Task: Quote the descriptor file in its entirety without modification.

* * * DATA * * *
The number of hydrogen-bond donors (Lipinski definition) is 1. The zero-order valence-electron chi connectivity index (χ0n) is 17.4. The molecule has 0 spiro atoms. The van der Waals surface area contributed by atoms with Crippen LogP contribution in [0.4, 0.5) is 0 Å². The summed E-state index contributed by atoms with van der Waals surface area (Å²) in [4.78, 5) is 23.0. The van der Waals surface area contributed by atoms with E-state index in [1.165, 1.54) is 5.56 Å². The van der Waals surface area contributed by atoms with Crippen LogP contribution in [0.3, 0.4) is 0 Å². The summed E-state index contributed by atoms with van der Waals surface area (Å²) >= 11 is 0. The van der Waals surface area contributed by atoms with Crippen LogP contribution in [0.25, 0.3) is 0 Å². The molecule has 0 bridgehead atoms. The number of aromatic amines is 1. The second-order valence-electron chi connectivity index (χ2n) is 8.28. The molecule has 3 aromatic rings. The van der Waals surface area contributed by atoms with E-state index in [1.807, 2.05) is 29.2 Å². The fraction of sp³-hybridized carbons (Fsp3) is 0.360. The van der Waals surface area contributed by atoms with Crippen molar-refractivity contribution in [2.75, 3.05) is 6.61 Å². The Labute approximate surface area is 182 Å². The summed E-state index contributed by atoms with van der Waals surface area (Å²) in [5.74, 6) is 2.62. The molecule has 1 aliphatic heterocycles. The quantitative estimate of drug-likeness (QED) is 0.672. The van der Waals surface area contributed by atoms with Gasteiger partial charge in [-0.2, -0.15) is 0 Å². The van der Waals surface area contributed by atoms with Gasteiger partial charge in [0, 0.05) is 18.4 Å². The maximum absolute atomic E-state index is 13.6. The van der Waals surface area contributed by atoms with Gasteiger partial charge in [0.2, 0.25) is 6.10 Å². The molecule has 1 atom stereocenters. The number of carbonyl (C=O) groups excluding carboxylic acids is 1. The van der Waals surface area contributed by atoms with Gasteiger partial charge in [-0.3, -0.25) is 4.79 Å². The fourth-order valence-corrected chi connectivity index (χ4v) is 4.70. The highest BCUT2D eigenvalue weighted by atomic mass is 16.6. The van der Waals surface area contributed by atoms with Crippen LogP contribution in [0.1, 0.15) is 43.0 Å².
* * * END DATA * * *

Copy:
The number of hydrogen-bond donors (Lipinski definition) is 1. The zero-order valence-electron chi connectivity index (χ0n) is 17.4. The molecule has 0 spiro atoms. The van der Waals surface area contributed by atoms with Crippen LogP contribution in [0.4, 0.5) is 0 Å². The summed E-state index contributed by atoms with van der Waals surface area (Å²) in [4.78, 5) is 23.0. The van der Waals surface area contributed by atoms with E-state index in [1.165, 1.54) is 5.56 Å². The van der Waals surface area contributed by atoms with Crippen LogP contribution in [0.3, 0.4) is 0 Å². The summed E-state index contributed by atoms with van der Waals surface area (Å²) >= 11 is 0. The van der Waals surface area contributed by atoms with Crippen LogP contribution in [0.25, 0.3) is 0 Å². The molecule has 0 bridgehead atoms. The number of aromatic amines is 1. The second-order valence-electron chi connectivity index (χ2n) is 8.28. The molecule has 3 aromatic rings. The van der Waals surface area contributed by atoms with E-state index in [1.807, 2.05) is 29.2 Å². The fraction of sp³-hybridized carbons (Fsp3) is 0.360. The van der Waals surface area contributed by atoms with Crippen molar-refractivity contribution in [2.75, 3.05) is 6.61 Å². The Labute approximate surface area is 182 Å². The summed E-state index contributed by atoms with van der Waals surface area (Å²) in [5.74, 6) is 2.62. The molecule has 1 aliphatic heterocycles. The quantitative estimate of drug-likeness (QED) is 0.672. The van der Waals surface area contributed by atoms with Gasteiger partial charge in [-0.2, -0.15) is 0 Å². The van der Waals surface area contributed by atoms with Gasteiger partial charge in [0, 0.05) is 18.4 Å². The maximum absolute atomic E-state index is 13.6. The van der Waals surface area contributed by atoms with Gasteiger partial charge in [0.2, 0.25) is 6.10 Å². The molecule has 1 atom stereocenters. The number of carbonyl (C=O) groups excluding carboxylic acids is 1. The van der Waals surface area contributed by atoms with Gasteiger partial charge in [-0.3, -0.25) is 4.79 Å². The fourth-order valence-corrected chi connectivity index (χ4v) is 4.70. The highest BCUT2D eigenvalue weighted by atomic mass is 16.6. The van der Waals surface area contributed by atoms with Crippen LogP contribution in [0.1, 0.15) is 43.0 Å².